(Et4e15 – Keynote 3| Frank Catalano, Intrinsic Strategy from Grow Wellington on Vimeo.)

As with any free advice, it may largely be worth what you paid for it.

Continue reading Edtech fads, trends — and extra-credit myths

Startup marketing dos and don’ts

There’s a fine line in technology startups between learning from what others have done and being constrained by it.

It’s a line I try to walk in mentoring entrepreneurs in various venues (from Startup Weekend event roles to sitting on the Advisory Board for the inaugural SXSW V2V). Recently, I’ve taken part in two free webinars from the Education Division of the Software and Information Industry Association aimed at helping edtech startups navigate the odd and weird waters of the education marketplace.

And they are now posted for anyone to view.

The kickoff Ed Market 101 webinar, “Is Your Product Ready for the School Market?” covered some of the basics of making sure a startup was prepared to enter the market, and common obstacles easily overlooked by entrepreneurs more used to the somewhat more rational consumer or enterprise markets.

A subsequent Ed Market 101 webinar, “How to Spend Marketing Dollars (If You Have Any)” covered one of my favorite topics: long-fuse effective awareness and important sales support tactics in education technology, and the awful and persistent money pits.

Even established pros may find them useful refreshers on the current state of the art and science.

A re-start, reflection and five recommendations

As 2014 begins, I’m re-entering familiar territory: independent, full-time consulting.

And by “familiar,” I mean really, really familiar. Consulting became my career (not a label I wore while looking for other full-time work) in 1992. I had been in marketing management at Egghead Discount Software, a national chain of some 200+ retail stores and a healthy (half of revenues) education, government and corporate direct sales business.

Egghead2-745183I had been in charge of product and sales promotion, so I had relationships with literally hundreds of technology vendors and had written and executed dozens of launch plans, strategic and tactical. So it was a natural move to consult more deeply some of the companies with which I’d worked at Egghead. A few consulting engagements became on-going or repeat relationships (Apple, Rick Steves’ Europe) or longer-term interim executive assignments (MetaMetrics, McGraw-Hill Home Interactive).

I’ve only left consulting thrice in the past 20+ years, each time to join a then-client in an executive role: iCopyright (briefly, during the dot-com days), Pearson Education (for four years last decade, primarily in the assessment businesses), and most recently for much of last year, Professional Examination Service.

I’ve now left ProExam’s staff because I recognized the work I’d begun as a consultant and joined them to complete as Chief Marketing Officer was fully implemented. And I realized that staff marketing needed to take a stronger sales support role. My “CMO” title was a distraction. So it has been retired, I’ve returned full-time to Intrinsic Strategy, and I’ll keep working with ProExam as a client to provide guidance (and continuity) as a strategic adviser.KMPScatalano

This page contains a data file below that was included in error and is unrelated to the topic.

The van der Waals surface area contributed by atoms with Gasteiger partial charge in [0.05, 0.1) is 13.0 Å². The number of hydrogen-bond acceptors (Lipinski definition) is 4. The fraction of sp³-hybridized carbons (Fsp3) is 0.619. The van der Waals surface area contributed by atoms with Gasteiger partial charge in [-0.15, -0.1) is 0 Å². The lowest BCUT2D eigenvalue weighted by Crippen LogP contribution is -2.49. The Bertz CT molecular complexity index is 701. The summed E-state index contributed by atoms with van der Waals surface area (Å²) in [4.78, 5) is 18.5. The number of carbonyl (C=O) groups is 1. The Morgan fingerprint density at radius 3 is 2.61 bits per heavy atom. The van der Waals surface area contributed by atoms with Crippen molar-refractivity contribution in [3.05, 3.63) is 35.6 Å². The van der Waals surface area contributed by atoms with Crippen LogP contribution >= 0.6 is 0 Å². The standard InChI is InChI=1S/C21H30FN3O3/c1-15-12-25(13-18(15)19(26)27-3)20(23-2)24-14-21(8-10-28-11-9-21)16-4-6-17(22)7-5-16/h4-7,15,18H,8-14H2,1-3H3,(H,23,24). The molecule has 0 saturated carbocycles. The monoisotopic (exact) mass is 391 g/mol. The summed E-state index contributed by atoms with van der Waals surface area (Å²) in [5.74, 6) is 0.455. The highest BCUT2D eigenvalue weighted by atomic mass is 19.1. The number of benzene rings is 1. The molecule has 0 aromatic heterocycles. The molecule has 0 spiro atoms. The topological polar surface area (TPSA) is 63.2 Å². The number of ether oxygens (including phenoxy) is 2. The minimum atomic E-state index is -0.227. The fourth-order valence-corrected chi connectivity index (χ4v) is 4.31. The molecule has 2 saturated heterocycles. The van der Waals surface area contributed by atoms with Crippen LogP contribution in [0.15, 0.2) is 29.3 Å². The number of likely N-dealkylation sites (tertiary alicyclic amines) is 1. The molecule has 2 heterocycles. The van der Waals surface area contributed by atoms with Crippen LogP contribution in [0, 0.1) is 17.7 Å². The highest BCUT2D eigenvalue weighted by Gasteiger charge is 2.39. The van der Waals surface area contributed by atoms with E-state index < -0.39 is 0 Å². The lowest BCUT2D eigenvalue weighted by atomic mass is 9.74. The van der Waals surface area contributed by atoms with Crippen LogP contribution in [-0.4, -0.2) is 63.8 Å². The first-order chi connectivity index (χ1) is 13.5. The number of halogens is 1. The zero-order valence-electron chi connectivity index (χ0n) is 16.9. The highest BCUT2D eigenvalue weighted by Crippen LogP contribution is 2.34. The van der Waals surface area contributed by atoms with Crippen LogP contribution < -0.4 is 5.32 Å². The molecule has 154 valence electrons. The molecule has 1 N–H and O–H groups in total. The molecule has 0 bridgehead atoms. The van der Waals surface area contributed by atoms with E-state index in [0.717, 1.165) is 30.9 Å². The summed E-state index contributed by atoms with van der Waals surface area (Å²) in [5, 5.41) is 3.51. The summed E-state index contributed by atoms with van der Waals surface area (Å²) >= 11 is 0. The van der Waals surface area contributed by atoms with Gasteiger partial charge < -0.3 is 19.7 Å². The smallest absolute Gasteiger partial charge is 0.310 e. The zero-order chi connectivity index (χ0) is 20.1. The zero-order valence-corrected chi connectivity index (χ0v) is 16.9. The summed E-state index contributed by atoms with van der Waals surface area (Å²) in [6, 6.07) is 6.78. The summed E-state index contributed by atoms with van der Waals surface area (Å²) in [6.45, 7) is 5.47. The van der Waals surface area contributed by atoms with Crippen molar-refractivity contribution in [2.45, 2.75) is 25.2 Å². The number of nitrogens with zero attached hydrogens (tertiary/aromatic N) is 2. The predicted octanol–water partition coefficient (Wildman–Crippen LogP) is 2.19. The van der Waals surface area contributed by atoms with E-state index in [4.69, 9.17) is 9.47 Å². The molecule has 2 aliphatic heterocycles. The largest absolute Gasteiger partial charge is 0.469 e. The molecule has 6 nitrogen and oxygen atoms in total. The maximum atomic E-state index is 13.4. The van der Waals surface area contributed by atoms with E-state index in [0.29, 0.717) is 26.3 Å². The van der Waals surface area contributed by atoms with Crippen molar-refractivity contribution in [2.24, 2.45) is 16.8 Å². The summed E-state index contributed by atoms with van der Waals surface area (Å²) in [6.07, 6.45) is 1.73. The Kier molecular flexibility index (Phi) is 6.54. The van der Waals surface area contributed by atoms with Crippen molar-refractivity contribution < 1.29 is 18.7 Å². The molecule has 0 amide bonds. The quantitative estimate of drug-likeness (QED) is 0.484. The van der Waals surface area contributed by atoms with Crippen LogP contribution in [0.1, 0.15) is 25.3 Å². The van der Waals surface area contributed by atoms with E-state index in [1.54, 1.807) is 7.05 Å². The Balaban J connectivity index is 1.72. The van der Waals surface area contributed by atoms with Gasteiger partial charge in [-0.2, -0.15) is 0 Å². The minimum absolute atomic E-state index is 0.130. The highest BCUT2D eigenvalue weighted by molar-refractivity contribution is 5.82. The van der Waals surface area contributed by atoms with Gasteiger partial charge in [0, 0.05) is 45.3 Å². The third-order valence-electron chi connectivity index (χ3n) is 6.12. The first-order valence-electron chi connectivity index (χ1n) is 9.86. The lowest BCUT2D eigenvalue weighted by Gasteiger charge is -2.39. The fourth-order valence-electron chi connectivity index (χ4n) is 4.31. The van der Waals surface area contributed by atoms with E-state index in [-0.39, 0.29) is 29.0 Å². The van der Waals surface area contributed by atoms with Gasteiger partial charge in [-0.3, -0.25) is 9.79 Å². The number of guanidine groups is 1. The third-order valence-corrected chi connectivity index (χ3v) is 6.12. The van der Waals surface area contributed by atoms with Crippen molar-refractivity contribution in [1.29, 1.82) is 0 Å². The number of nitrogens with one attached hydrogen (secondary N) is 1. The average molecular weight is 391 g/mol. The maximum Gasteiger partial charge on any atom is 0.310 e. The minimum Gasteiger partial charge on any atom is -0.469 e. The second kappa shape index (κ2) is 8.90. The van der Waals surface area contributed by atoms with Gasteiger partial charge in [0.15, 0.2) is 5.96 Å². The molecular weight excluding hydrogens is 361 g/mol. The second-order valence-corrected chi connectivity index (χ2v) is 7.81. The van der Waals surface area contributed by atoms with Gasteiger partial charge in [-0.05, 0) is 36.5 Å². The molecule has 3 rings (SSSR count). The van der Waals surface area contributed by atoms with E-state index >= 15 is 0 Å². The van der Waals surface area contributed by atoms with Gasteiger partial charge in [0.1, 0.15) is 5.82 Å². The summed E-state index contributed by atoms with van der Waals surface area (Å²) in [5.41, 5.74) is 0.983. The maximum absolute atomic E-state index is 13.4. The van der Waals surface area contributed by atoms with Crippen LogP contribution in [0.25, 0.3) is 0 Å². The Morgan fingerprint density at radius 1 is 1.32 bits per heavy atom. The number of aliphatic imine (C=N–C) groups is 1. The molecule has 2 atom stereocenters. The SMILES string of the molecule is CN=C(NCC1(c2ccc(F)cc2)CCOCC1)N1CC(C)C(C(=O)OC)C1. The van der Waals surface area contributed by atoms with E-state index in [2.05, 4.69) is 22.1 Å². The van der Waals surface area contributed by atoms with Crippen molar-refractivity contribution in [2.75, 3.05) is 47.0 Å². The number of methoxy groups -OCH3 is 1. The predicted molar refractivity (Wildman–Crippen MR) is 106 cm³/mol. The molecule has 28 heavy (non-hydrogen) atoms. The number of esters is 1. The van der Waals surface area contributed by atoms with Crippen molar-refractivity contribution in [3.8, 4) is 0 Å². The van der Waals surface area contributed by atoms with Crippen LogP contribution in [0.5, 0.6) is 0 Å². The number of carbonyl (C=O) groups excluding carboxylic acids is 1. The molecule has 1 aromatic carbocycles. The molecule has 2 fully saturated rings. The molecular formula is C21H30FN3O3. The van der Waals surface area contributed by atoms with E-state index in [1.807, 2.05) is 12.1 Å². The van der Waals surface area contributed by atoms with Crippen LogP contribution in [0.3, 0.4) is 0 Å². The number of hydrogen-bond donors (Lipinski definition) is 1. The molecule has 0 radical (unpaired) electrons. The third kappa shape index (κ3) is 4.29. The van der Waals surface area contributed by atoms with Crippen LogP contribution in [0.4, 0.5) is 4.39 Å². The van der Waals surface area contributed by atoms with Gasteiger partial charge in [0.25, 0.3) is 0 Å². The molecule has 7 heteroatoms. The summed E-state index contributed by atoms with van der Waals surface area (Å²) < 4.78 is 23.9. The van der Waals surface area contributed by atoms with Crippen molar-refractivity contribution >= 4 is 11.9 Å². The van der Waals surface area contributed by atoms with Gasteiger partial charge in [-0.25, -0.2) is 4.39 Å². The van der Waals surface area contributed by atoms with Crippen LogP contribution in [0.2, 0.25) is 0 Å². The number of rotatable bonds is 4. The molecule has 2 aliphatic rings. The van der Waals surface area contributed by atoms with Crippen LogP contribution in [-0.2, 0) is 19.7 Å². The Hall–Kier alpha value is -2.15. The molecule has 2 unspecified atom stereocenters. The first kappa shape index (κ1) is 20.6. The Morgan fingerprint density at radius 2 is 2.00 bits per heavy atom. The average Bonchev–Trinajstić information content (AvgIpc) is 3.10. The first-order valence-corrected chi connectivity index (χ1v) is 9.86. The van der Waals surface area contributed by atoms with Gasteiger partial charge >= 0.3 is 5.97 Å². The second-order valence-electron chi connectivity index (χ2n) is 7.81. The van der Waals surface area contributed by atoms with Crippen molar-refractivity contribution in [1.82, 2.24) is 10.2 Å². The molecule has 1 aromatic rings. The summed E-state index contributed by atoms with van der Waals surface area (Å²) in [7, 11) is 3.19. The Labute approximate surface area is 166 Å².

I’m thinking three times is the charm. I plan to stay here, focused on consulting, analysis and writing. (Plus speaking. My much-earlier broadcasting background demands to be set free from time-to-time and I’m told I clean up well.)

But in more than twenty years of consulting, with deep dives into executive and interim-exec work, I can offer five recommendations for consultants, those who hire them, or those who want to apply consulting principles to their own staff work: Continue reading A re-start, reflection and five recommendations

If I (only) had 100 marketing dollars

Fair warning: This advice is going to piss off a lot of advertising sales reps.

A question I get fairly often is, “Where should I spend my marketing budget?” The hidden question in the question is Blasieholmen_1930that there are magical tactics, unknown to mere mortals, that will propel market awareness and sales to Olympian heights.

There aren’t, of course. But there are tactics for any new tech-related product in the new decade which are definite musts. And a lot more are “it depends.” Or even “hell no.”

Now for the Olympus-sized caveat. This advice works best for a digital product or service launched by a start-up with a limited budget. It was originally developed for education technology products, a market which has characteristics of both business-to-business/government sales (administrators) and business-to-consumer sales (teachers). I originally delivered it at the 2010 Software and Information Industry Association Ed Tech Business Forum in New York City. But there are nuggets in here for everyone, especially in the “musts.” Continue reading If I (only) had 100 marketing dollars

When “leading” trails

I get cranky when I see lazy marketing writing. Especially when the primary purpose of marketing writing is to motivate readers.Circular Yield Sign

What do I mean by lazy? Words and phrases that sound as though they’re saying something but are content placebos. Technology (and education technology) marketers are notorious for this practice. While many lazy words probably once had specific meaning, they’re now applied so indiscriminately they’ve become like over- and mis- used cooking ingredients: too many empty word calories, filling space instead of stomachs, and similarly providing no sustained energy.